I've always been a big reader,from when I was little and used to prefer reading to people and could read better and quicker than anyone in my school had for a long time. I used to make my mum read them to me until I got frustrated that I could read quicker than her (oops.. haha) so it's no surprise that I have ended up with a big wish-list of books on amazon that I am going to purchase as soon as I am through with my current lot.
1. Slouching Towards Bethlehem, Joan Didion: I have read a few essays by Didion, and I always really like them, so want to read more. This is one of those things that has been sat on my wish list for a while but I keep putting off in favour of perhaps more exciting reads? I should stop that.
2. Under the Banner of Heaven, Jon Krakauer: This book has it's basis in that sort of sensationalist-true-crime style novels, which I always get sucked in by (see here), but seems more like a history of the violence of Mormons, and a critique of the Church of the Latter Day Saints, which intrigues me.
3. Red Sky at Night: The Book of Lost Country Wisdom, Jane Struthers: I am quite romantic and captivated by the English countryside, and the reviews of this book make it seem perfect for people like me.
4. Sanctifying Misandry: Goddess Ideology and the Fall of Man, Katherine K. Young and Paul Nathanson: Someone I follow on tumblr spoke about this book and it intrigued me, essentially. I want to be more well-read about feminism and I have heard that their books are a good place to start.
5. Atlas of Remote Islands: Fifty Islands I Have Not Visited and Never Will, Judith Schanlansky: On one of my brief forays into Good-reads I saw this book reviewed and thought it sounded really interesting - it reminds me initially of the work of the artist Charles Avery who makes artwork about an imaginary group of islands. I read a book about this work of his and I think the parallels would be interesting.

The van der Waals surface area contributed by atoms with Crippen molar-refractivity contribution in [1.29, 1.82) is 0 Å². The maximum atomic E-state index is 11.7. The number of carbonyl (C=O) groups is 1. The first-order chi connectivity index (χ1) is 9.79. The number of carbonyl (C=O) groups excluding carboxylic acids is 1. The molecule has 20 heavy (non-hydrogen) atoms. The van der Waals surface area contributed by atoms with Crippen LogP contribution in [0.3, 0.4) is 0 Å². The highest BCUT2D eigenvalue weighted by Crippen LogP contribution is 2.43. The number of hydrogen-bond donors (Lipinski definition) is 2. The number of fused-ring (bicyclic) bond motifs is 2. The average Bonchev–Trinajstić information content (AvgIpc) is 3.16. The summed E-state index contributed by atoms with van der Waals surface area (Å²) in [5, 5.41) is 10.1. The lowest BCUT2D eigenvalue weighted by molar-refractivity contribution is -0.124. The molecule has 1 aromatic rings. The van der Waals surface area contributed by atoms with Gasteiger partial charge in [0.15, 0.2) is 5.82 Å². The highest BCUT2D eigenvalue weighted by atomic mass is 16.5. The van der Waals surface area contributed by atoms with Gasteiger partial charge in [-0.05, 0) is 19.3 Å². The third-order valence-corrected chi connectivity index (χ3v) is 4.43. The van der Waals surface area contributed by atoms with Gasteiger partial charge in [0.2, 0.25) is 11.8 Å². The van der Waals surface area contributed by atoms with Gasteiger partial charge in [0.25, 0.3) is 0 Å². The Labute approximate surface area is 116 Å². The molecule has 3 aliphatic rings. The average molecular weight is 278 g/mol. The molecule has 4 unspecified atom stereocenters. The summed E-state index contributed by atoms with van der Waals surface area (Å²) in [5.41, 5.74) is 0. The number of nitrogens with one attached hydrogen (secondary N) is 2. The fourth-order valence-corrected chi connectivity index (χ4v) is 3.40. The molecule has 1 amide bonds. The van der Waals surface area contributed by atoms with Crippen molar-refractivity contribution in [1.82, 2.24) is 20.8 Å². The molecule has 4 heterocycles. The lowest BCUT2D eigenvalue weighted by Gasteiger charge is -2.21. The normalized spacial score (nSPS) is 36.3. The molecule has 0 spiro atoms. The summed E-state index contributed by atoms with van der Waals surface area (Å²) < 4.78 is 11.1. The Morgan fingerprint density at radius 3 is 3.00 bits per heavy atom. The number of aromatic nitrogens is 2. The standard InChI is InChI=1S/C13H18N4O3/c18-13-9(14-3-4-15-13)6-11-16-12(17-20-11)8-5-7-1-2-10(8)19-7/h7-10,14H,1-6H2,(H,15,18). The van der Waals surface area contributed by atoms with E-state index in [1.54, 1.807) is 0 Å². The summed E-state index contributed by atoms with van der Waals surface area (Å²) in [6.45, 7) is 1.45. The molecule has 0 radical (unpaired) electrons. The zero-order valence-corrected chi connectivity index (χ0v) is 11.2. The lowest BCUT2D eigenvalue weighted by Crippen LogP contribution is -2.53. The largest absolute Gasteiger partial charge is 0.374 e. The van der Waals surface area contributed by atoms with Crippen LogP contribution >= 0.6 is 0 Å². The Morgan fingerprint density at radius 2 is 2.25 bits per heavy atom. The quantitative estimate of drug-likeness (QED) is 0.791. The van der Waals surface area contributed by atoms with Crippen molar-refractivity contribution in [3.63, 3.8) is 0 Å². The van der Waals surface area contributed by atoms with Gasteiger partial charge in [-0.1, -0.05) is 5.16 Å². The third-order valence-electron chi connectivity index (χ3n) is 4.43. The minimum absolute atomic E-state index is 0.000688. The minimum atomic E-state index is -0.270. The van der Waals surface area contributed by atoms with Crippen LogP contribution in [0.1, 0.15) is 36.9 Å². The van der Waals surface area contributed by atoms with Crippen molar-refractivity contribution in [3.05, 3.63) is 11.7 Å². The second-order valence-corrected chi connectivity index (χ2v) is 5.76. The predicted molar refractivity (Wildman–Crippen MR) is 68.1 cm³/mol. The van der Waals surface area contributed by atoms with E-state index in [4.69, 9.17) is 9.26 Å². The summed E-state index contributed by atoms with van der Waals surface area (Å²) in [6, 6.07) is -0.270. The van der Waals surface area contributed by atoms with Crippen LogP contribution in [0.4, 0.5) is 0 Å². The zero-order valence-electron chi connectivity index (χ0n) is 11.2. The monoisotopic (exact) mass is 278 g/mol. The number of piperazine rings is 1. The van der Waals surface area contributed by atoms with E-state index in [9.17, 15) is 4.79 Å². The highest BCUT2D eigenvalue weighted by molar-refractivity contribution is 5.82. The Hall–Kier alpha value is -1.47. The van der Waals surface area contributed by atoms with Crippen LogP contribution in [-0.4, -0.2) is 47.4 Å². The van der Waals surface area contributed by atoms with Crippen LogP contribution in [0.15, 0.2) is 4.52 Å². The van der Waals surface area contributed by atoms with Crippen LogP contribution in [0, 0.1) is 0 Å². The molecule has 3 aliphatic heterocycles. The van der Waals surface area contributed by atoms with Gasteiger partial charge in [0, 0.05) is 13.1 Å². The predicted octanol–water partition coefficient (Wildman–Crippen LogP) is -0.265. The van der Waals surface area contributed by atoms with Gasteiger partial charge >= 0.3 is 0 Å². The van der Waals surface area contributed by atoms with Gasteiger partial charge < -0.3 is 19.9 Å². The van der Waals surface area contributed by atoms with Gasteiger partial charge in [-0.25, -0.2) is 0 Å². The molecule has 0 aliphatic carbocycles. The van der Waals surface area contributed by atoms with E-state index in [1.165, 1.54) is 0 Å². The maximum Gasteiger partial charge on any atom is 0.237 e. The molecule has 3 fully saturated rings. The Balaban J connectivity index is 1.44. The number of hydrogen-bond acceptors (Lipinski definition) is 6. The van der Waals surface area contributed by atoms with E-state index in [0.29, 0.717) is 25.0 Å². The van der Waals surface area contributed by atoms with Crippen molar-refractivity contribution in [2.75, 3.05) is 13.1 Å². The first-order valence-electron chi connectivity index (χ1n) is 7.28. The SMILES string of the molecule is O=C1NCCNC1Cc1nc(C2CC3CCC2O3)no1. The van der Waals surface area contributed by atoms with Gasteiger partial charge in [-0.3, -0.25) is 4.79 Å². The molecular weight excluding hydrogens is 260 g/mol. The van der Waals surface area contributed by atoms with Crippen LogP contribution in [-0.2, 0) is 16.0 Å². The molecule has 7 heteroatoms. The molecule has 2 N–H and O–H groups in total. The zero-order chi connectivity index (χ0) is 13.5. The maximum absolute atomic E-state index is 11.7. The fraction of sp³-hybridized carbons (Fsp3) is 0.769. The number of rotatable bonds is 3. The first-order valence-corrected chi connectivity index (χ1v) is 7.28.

6. The Lowest Heaven, Various: I was recently in Greenwich with my friend Tam to see the Turner exhibition at the National Maritime Museum, and they had this book in the gift shop there. A collection of stories inspired by photographs from Greenwich Observatory sounds perfectly made for me, and I am 90% sure it will be my next purchase.
7. Bright Lights, Big City, Jay McInerney: I wanted to re-read American Psycho, basically, and then started wondering what other fiction in that vein is out there. Amazon recommended me this and I realised that I had it on my wishlist for a long time. I don't think it sounds as compelling as American Psycho, but it still looks interesting.
8. A Field Guide to Getting Lost, Rebecca Solnit: I got really into Solnit whilst writing my dissertation about walking, wanderlust and wanting to be other places, I read excerpts from this whilst writing it, and it has been waiting for me to purchase it ever since.
9. The Last Werewolf, Glen Duncan: This is the most recent addition, I think, as my friend Tam recommended it to me this week just gone. I implicitly trust her book recommendations as she has never led me astray, and this sounds like something I would enjoy, but never look for myself.
I knew that I liked to read a mixture of fiction/non-fiction, but I didn't know how heavily the non-fiction featured.. Let me know if you have read any of these and loved/hated them, or any recommendations you think I'd like based of these!